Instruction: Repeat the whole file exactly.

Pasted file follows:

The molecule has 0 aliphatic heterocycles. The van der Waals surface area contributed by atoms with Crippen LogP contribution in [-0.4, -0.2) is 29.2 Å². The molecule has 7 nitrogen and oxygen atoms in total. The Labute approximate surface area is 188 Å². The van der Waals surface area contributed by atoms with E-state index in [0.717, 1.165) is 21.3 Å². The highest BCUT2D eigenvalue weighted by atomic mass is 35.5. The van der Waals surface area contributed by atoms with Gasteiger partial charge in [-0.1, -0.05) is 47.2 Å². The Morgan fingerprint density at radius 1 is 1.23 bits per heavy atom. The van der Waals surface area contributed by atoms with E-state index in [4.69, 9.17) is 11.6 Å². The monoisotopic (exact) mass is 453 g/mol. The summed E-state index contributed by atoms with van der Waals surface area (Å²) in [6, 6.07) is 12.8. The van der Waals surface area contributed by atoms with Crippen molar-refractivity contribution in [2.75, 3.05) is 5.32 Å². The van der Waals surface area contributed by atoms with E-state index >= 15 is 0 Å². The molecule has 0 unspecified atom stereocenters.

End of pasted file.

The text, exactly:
The molecule has 0 aliphatic heterocycles. The van der Waals surface area contributed by atoms with Crippen LogP contribution in [-0.4, -0.2) is 29.2 Å². The molecule has 7 nitrogen and oxygen atoms in total. The Labute approximate surface area is 188 Å². The van der Waals surface area contributed by atoms with E-state index in [0.717, 1.165) is 21.3 Å². The highest BCUT2D eigenvalue weighted by atomic mass is 35.5. The van der Waals surface area contributed by atoms with Gasteiger partial charge in [-0.1, -0.05) is 47.2 Å². The Morgan fingerprint density at radius 1 is 1.23 bits per heavy atom. The van der Waals surface area contributed by atoms with E-state index in [4.69, 9.17) is 11.6 Å². The monoisotopic (exact) mass is 453 g/mol. The summed E-state index contributed by atoms with van der Waals surface area (Å²) in [6, 6.07) is 12.8. The van der Waals surface area contributed by atoms with Crippen molar-refractivity contribution in [2.75, 3.05) is 5.32 Å². The van der Waals surface area contributed by atoms with E-state index >= 15 is 0 Å². The molecule has 0 unspecified atom stereocenters.